Ukrainian Borsht for Sultana

I usually post this recipe around Chanukkah because having Ukrainian borscht on the table around Chanukkah has been our family tradition. I am breaking my own tradition, repeating it today, first of all, in honor of the International Women’s Day, and secondly, in memory of an extraordinary Ukranian girl, sometimes called a sixteen’s century celebrity.

“One of the most fascinating figures in Ottoman history is the Ukrainian girl who rose from harem slave status to become queen of the empire and wife of the most celebrated sultan of all, Suleiman the Magnificent.” (Brigader-Tezel, 2017). her origins are somewhat murky; one legend claims that she was born in Mariupol, while another one names her birthplace as Rohatyn. Mariupol has recently fallen to the Russian troops, after the siege, similar to the one young Alexandra Lisowsky, later known as Roxalana or Hurrem Sultan, had survived (albeit lost all her family), only to be taken into slavery. Rohatyn, according to some sources, is also in danger of a siege and invasion, as well as my native city, the beautiful Odessa. Let’s for a few minutes turn our minds from the horrors of war to glorious music, the first movement of a symphony by Joseph Haydn, dedicated to “Le Roxelane.”

Nobody seems to know where the word borscht came from. The best guess is that it is a combination of schti (Russian cabbage soup) and buryak (beetroot in Ukrainian).  It is first mentioned in the legend about the two-month siege of the Ukrainian fortress Rohatyn by the Crimean offshoot of the Turkish army in the beginning of the sixteenth century. Trying to feed several hundreds of hungry people, including women and children, the Cossacks, defenders of the fortress, collected every edible vegetable (root vegetables, as it was winter) and put them into meat broth. When they ran out of meat, they went vegan and kept cooking only vegetables: carrots, potatoes, beets, cabbage, and beans. It was warm and filling, and it sustained the population for two months. Unfortunately, the defense was broken, Rohatyn was taken, and many captives were transported to a slave market in Constantinople.

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Among those captives was a beautiful fifteen-year old redhead Anastasia Lisowsky, lovingly called Nastia (some sources claim that her name was Alexandra, which is reflected in the world famous serial The Magnificent Century). Together with some other girls, she was selected for the harem of the future Sultan Suleiman who later gained worldwide fame as Suleiman the Magnificent, or the Lawgiver. There, she was at first called simply Roxelana, or Ruslana, which means Ukrainian. It was Suleiman himself who gave her a name Hurrem – “the joyful one.” She became his favorite consort and soon gave him a son, Mehmed. But she wasn’t brought up to be a concubine, and she was too ambitious to be one of many in a harem. She had boundless energy and aspired to be involved in social projects.  The Sultan showered her with riches, and she wanted to use her wealth for public welfare. Her first project was a hospital for women near the place that still held horrific memories – the old slave market.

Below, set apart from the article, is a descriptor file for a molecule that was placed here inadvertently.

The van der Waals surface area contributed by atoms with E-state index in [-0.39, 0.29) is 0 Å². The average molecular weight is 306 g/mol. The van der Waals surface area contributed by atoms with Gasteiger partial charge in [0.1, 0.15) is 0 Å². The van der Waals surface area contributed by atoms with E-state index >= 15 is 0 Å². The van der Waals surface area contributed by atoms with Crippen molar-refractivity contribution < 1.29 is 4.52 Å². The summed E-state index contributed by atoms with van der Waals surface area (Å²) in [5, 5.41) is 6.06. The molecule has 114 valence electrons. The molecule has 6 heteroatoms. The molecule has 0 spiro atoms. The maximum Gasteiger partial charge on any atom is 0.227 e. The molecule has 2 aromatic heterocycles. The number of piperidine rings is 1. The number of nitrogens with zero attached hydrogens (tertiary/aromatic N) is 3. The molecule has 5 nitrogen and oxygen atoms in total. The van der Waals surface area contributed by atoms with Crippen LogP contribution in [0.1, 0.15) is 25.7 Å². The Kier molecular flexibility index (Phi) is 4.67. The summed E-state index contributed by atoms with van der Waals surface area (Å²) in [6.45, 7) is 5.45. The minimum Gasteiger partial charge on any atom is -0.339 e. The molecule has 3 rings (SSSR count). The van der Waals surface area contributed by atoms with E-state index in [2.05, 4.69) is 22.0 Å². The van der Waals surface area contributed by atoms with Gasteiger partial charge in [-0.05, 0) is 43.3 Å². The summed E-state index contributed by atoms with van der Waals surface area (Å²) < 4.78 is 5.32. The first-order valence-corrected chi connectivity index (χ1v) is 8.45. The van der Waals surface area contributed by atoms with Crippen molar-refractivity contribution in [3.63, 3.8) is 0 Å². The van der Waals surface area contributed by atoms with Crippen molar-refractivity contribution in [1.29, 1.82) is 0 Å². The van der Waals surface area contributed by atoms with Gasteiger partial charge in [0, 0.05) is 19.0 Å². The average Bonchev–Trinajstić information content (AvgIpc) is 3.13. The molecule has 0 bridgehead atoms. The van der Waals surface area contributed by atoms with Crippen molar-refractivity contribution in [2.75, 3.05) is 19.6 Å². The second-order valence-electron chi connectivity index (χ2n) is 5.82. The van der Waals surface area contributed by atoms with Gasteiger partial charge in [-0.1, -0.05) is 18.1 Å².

This is Roxelana memorial in Rohatyn.

However, there was an obstacle. Only free citizens were allowed to sponsor public projects, and she was still technically a slave. Beloved, wealthy, the mother of a prince, but a slave! She appealed to the Sultan. Suleiman was so impressed by her desire to improve the lives of his subjects that he immediately granted her freedom. But the next time he came to her room, she wouldn’t let him in! “You are the Sultan of Muslims, I am a free woman, we are not married, so I can’t let you into my bed.” He ranted and raved, but she was right, and the unthinkable happened: they were married in a magnificent formal ceremony, violating a two-hundred-year tradition forbidding a sultan to marry a concubine and for the first time in history elevating a former slave to a status of an empress, Hazeki Sultan.

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This is her portrait at the age of about 48 by Titian, titled La Sultana Rossa.

Hurrem was influential in the state affairs, which was unprecedented in those times, but she never abandoned her interest in women’s social welfare. Schools, hospitals, and soup kitchens for the poor and needy earned her undying respect and love of the population. Under his pen name, Muhibbi, Suleiman composed many poems to his beloved.

Throne of my lonely niche, my wealth, my love, my moonlight.
My most sincere friend, my confidant, my very existence, my Sultan, my one and only love.
The most beautiful among the beautiful…
My springtime, my merry faced love, my daytime, my sweetheart, laughing leaf…
My plants, my sweet, my rose, the one only who does not distress me in this world…
My Istanbul, my Caraman, the earth of my Anatolia
My Badakhshan, my Baghdad and Khorasan
My woman of the beautiful hair, my love of the slanted brow, my love of eyes full of mischief…
I’ll sing your praises always
I, lover of the tormented heart, Muhibbi of the eyes full of tears, I am happy.